Marcus Surname Meaning, History & Origin

Marcus Surname Meaning

Marcus and Markus are European surnames that have both Christian and Jewish origins, the root in each case being the Roman name Marcus.

In the Christian case the name became popular in medieval times because of Saint Mark or Sanctus Marcus of the Second Gospel.  It produced surnames such as Marcus and Markus, as well the Italian and Spanish Marco and Marcos and the Russian Markowitz.

In the Jewish case where surnames were to be adopted later, the Marcus name was already available and was often used as the kinnui for the Hebrew Biblical name Mordecai of the Book of Esther. We find this in the progression of the 17th century Hungarian Rabbi Mordecai Mochiah to his grandson the physician Mordecai Rofe known in Germany as Moses Marcus.

Marcus Surname Resources on The Internet

Marcus and Markus Surname Ancestry

  • from Jewish emigrants
  • to America, Ireland and England

In Europe the Markus spelling is more common today.  In Hungary there are some 10,000 of the name and a further 6,000 in Germany, with a smattering also in the Netherlands.  The majority of the Marcus and Markus that emigrated to America were Jewish and most adopted the Marcus spelling in America.

America. A number of entrepreneurial Jewish Marcuses came to America or were first generation Americans in the late 19th and early 20th centuries.  They were:

  • the Marcus family of Neiman Marcus in Dallas
  • the Marcus banking family in New York
  • Bernie Marcus from Newark, New Jersey
  • and Ben Marcus from Milwaukee, Wisconsin.

Joseph Marcus came to Louisville, Kentucky in the 1870‘s where he worked as a cotton broker, later moving to Dallas in Texas.  It was there that his son Herbert, together with his daughter Carrie and her husband Abraham Neiman, founded the department store of Neiman Marcus in 1907.  Herbert’s son Stanley made the store the famous store it is today.

Another Joseph Marcus, from Germany but of Russian ancestry, came to New York in 1879. He worked his way up from being a tailor, to a garment industry business, to a banker. He founded the Public Bank in 1906 and the Bank of United States in 1913:

  • his son “the fabulously wealthy” Bernard Marcus was at the helm when this bank collapsed in 1931 and he spent almost two years in prison for his role in the collapse.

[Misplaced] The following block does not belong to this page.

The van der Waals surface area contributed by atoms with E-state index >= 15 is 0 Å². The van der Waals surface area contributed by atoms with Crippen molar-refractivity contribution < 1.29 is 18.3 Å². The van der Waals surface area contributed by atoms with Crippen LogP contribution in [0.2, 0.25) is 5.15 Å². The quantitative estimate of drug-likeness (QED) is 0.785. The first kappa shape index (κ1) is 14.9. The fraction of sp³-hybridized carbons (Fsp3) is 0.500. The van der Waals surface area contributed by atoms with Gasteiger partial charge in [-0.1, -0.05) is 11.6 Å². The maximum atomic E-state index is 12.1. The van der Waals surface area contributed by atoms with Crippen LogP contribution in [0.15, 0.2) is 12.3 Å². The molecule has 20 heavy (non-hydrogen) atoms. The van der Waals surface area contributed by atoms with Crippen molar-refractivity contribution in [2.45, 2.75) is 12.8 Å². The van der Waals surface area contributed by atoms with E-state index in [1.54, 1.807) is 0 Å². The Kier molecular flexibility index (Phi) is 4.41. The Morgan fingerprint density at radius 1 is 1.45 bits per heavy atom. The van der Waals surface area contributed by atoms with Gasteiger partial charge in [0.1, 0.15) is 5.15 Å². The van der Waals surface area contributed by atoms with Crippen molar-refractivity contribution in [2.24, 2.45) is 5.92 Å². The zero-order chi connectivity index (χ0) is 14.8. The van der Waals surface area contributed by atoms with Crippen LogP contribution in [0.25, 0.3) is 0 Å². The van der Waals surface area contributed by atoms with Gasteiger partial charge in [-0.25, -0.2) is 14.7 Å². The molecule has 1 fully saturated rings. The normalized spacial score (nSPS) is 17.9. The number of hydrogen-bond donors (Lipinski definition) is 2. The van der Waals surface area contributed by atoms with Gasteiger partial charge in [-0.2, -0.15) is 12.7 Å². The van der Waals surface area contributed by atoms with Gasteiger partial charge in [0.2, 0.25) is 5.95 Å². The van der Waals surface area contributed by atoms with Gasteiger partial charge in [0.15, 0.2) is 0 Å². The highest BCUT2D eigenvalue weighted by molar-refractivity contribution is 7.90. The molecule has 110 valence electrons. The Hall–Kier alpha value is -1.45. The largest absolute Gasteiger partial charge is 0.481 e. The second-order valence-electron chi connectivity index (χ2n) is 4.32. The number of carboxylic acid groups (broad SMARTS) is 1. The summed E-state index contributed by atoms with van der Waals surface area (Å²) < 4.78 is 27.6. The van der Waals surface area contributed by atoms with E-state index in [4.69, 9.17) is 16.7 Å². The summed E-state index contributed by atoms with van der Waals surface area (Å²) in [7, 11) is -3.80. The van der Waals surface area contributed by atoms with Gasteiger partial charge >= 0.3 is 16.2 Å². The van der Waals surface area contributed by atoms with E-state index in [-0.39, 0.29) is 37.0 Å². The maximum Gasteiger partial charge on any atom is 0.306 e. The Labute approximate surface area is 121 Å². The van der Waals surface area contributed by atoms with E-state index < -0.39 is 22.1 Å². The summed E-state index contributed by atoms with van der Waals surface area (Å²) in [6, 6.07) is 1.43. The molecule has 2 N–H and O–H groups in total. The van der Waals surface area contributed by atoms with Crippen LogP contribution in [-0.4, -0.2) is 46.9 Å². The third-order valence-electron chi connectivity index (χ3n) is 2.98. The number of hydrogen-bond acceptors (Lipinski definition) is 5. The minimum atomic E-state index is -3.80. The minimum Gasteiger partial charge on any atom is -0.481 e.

• while his grandson James went to work for Goldman Sachs and made his money there.  He was a noted New York philanthropist who served as Chairman of the Board of Directors of the Metropolitan Opera for eight years.

Bernie Marcus was the son of Jewish immigrants from Russia who came to Newark, New Jersey in the 1920’s.  His father was a cabinet maker and they lived in a tenement. Bernie worked his way through college and had various retail jobs before co-founding The Home Depot in 1979. This store with its warehouse concept revolutionized the home improvement business and its founders became billionaires.

Finally, Ben Marcus was the son of Jewish immigrants from Poland who came to Milwaukee, Wisconsin in 1925.

“Ben Marcus was fascinated by the movie business. In 1935, at the age of 24, he pooled his own money with some borrowed funds and bought an abandoned department store in downtown Ripon, Wisconsin for $15,000. He converted the building into the Campus Theatre, a single screen movie-house that served as the foundation of the Marcus Corporation and is still in operation today.”  

The Marcus Corporation expanded into a firm specializing in movie theatres, hotels, resorts and restaurants.

Other Marcuses who came to America were:

  • Mordecai Marcus and his wife Leah who arrived in New York’s Lower East Side from Romania in the 1890’s.  Their son Mickey was a US attorney prosecuting gangsters in New York in the 1930’s and served as a US army colonel assisting Israel in the 1948 Arab-Israeli War.
  • Djoko Markus and his sister Ivanka from Hungary who came to America on the Graf Waldersee in 1906.  Other family members followed a year later.  They made their home in a large threestory townhouse in Philadelphia.
  • while Abraham and Sarah Shevitz came to America from Russia in 1910, settling in Worcester, Massachusetts.  Their son changed his name from Wolf Shevitz to William Marcus when he enlisted in the US Army in 1914.

Ireland.  Among the small Jewish community in Ireland was the Marcus family from Lithuania that had escaped Jewish persecution there in the late 19th century.

The story goes that they were told that they were arriving in New York when they stepped off the boat in Cork.  David and Louis, grandsons of the immigrants, became well-known in Ireland as a writer and editor and as a documentary film maker. 

England.  There were some Marcuses in England.  Philip Marcus, thought to be from Poland, had made his home in the East End of London in the 1860’s where he acted as a shipping agent.  His son John emigrated to South Africa in 1879 and founded an auctioneering business in Cape Town which passed through three generations.

A more recent arrival was the Jewish Markus family from Budapest in Hungary which fled the Nazis in 1939 for England.  Two Markus brothers established an engineering works near Glossop in Derbyshire to produce machine parts for Spitfires.  A son Robert became a distinguished ecclesiastical historian known for his writings on St Augustine and the history of the early Church.

Marcus Surname Miscellany